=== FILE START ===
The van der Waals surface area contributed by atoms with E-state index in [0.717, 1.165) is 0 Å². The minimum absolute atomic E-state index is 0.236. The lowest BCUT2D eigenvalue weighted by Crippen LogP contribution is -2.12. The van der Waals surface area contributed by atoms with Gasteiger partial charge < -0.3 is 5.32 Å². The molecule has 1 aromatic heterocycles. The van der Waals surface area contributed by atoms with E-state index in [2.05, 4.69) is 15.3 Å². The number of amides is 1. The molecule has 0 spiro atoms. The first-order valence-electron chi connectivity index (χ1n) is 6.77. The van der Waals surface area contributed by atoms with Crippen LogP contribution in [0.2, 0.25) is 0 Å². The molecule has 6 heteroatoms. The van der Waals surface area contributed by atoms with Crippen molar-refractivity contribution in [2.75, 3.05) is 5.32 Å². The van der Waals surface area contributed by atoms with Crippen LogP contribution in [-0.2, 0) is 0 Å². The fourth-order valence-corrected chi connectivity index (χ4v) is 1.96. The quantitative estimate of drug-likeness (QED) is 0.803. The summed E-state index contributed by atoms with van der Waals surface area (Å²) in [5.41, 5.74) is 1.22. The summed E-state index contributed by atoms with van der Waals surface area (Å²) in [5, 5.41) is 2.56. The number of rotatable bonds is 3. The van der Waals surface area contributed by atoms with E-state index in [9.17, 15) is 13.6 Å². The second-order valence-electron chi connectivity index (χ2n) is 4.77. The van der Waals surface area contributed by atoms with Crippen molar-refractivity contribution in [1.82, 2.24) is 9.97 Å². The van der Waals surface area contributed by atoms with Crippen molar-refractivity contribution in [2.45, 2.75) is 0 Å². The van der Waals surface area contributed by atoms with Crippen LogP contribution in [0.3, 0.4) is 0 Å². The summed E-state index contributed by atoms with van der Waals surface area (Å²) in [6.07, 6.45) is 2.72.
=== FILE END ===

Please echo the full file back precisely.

The van der Waals surface area contributed by atoms with E-state index in [0.717, 1.165) is 0 Å². The minimum absolute atomic E-state index is 0.236. The lowest BCUT2D eigenvalue weighted by Crippen LogP contribution is -2.12. The van der Waals surface area contributed by atoms with Gasteiger partial charge < -0.3 is 5.32 Å². The molecule has 1 aromatic heterocycles. The van der Waals surface area contributed by atoms with E-state index in [2.05, 4.69) is 15.3 Å². The number of amides is 1. The molecule has 0 spiro atoms. The first-order valence-electron chi connectivity index (χ1n) is 6.77. The van der Waals surface area contributed by atoms with Crippen LogP contribution in [0.2, 0.25) is 0 Å². The molecule has 6 heteroatoms. The van der Waals surface area contributed by atoms with Crippen molar-refractivity contribution in [2.75, 3.05) is 5.32 Å². The van der Waals surface area contributed by atoms with Crippen LogP contribution in [-0.2, 0) is 0 Å². The fourth-order valence-corrected chi connectivity index (χ4v) is 1.96. The quantitative estimate of drug-likeness (QED) is 0.803. The summed E-state index contributed by atoms with van der Waals surface area (Å²) in [5.41, 5.74) is 1.22. The summed E-state index contributed by atoms with van der Waals surface area (Å²) in [5, 5.41) is 2.56. The number of rotatable bonds is 3. The van der Waals surface area contributed by atoms with E-state index in [9.17, 15) is 13.6 Å². The second-order valence-electron chi connectivity index (χ2n) is 4.77. The van der Waals surface area contributed by atoms with Crippen molar-refractivity contribution in [1.82, 2.24) is 9.97 Å². The van der Waals surface area contributed by atoms with Crippen molar-refractivity contribution in [2.45, 2.75) is 0 Å². The van der Waals surface area contributed by atoms with Crippen LogP contribution in [0.3, 0.4) is 0 Å². The summed E-state index contributed by atoms with van der Waals surface area (Å²) in [6.07, 6.45) is 2.72.